UN-MOTIVATED: MEDICAL INDUSTRY FIX FOR THE OPIOID CRISIS DISPLACES EVIDENCE-BASED TREATMENT BY DISPENSING DIVERTED, ABUSED OPIOIDS, MEDIA IGNORE PREDICTABLE OUTCOME FAILURES
Passive sham medical cures rob vulnerable patients of the key, necessary factor for wellness – motivation and confidence for change
By Clark Miller
Published May 7, 2021
Healthcare industries responsible for the opioid crisis have rushed to claim effectiveness for a medical fix for the medically-caused crisis: Medication-Assisted Treatment (MAT) which replaces street drugs with the man-made prescribed opioid Suboxone. But programs are leaving out the “Treatment” part of Medication-Assisted Treatment.
That’s not the real problem,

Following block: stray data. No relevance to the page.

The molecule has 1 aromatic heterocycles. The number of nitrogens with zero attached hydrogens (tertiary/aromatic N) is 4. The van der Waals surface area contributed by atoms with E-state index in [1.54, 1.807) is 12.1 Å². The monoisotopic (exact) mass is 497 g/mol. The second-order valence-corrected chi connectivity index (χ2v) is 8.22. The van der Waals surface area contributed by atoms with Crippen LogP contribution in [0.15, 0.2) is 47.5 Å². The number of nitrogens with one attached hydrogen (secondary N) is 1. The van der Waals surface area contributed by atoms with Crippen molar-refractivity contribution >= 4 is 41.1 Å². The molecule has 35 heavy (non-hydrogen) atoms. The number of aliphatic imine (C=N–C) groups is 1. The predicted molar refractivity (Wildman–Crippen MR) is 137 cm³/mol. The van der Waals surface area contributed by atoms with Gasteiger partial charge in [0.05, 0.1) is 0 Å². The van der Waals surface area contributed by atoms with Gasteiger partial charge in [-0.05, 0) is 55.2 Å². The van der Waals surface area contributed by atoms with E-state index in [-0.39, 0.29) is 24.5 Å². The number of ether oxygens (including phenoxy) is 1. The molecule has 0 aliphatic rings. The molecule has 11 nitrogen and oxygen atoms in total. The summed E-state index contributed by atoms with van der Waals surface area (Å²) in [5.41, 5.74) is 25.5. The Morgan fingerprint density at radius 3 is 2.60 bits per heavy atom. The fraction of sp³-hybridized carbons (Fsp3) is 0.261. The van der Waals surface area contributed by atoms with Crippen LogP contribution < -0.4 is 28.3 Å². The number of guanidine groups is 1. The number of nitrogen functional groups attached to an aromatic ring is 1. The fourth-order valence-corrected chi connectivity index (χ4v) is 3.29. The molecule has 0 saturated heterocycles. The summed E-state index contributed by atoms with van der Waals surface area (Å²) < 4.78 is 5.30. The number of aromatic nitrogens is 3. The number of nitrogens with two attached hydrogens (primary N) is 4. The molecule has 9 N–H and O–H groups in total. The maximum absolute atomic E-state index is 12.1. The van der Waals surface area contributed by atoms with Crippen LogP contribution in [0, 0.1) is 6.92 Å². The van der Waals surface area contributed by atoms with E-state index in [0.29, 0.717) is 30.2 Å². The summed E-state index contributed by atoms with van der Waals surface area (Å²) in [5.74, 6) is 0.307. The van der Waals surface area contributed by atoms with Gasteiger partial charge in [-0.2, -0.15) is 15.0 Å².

because provision of MAT is a predictably failed approach, that failure understood most fundamentally as established by longstanding bodies of research that exposure of problem substance users to medical models and services for substance abuse predicts harm and failure. That’s because the passive medical experiences and exposure to the fabricated deception that substance use is a type of medical condition that requires medical treatments hijack their brains, derail them from the psychological and supportive therapies that constitute effective treatment for substance use including therapies that instill the accurate beliefs: that the user is the source of change, not a pill; can effectively use resources for change; can freely choose change; and is capable of planning, initiating and making changes in his life, gaining a sense of self-efficacy.